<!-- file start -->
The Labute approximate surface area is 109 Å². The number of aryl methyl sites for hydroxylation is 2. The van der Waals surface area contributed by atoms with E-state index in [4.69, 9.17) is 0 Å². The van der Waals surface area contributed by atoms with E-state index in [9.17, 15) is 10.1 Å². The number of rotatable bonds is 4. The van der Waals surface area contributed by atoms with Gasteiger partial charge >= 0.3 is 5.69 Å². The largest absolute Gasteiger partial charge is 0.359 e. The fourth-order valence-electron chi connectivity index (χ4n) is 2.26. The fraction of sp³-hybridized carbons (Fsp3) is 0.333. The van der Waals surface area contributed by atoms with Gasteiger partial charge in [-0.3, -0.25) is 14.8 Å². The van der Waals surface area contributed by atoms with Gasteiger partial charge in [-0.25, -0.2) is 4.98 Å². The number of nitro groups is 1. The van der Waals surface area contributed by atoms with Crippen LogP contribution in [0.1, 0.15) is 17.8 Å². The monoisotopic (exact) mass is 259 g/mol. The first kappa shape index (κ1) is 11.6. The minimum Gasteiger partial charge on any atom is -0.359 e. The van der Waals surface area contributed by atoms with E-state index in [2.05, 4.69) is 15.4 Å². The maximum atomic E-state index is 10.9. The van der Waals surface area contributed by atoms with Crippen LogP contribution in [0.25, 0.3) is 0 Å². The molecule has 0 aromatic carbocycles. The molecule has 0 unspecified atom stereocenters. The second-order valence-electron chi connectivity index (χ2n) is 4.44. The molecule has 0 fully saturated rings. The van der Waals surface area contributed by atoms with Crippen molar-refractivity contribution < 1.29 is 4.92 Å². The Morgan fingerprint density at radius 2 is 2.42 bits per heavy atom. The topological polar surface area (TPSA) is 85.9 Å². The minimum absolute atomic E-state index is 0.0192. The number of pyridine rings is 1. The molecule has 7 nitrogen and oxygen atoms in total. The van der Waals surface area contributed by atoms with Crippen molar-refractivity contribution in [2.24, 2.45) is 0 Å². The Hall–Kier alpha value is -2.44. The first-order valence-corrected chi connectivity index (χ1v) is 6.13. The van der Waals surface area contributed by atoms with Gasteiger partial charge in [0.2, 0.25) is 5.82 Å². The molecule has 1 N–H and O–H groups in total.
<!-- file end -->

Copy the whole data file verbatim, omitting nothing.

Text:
The Labute approximate surface area is 109 Å². The number of aryl methyl sites for hydroxylation is 2. The van der Waals surface area contributed by atoms with E-state index in [4.69, 9.17) is 0 Å². The van der Waals surface area contributed by atoms with E-state index in [9.17, 15) is 10.1 Å². The number of rotatable bonds is 4. The van der Waals surface area contributed by atoms with Gasteiger partial charge >= 0.3 is 5.69 Å². The largest absolute Gasteiger partial charge is 0.359 e. The fourth-order valence-electron chi connectivity index (χ4n) is 2.26. The fraction of sp³-hybridized carbons (Fsp3) is 0.333. The van der Waals surface area contributed by atoms with Gasteiger partial charge in [-0.3, -0.25) is 14.8 Å². The van der Waals surface area contributed by atoms with Gasteiger partial charge in [-0.25, -0.2) is 4.98 Å². The number of nitro groups is 1. The van der Waals surface area contributed by atoms with Crippen LogP contribution in [0.1, 0.15) is 17.8 Å². The monoisotopic (exact) mass is 259 g/mol. The first kappa shape index (κ1) is 11.6. The minimum Gasteiger partial charge on any atom is -0.359 e. The van der Waals surface area contributed by atoms with E-state index in [2.05, 4.69) is 15.4 Å². The maximum atomic E-state index is 10.9. The van der Waals surface area contributed by atoms with Crippen LogP contribution in [0.25, 0.3) is 0 Å². The molecule has 0 aromatic carbocycles. The molecule has 0 unspecified atom stereocenters. The second-order valence-electron chi connectivity index (χ2n) is 4.44. The molecule has 0 fully saturated rings. The van der Waals surface area contributed by atoms with Crippen molar-refractivity contribution < 1.29 is 4.92 Å². The Morgan fingerprint density at radius 2 is 2.42 bits per heavy atom. The topological polar surface area (TPSA) is 85.9 Å². The minimum absolute atomic E-state index is 0.0192. The number of pyridine rings is 1. The molecule has 7 nitrogen and oxygen atoms in total. The van der Waals surface area contributed by atoms with Crippen molar-refractivity contribution in [2.24, 2.45) is 0 Å². The Hall–Kier alpha value is -2.44. The first-order valence-corrected chi connectivity index (χ1v) is 6.13. The van der Waals surface area contributed by atoms with Gasteiger partial charge in [0.2, 0.25) is 5.82 Å². The molecule has 1 N–H and O–H groups in total.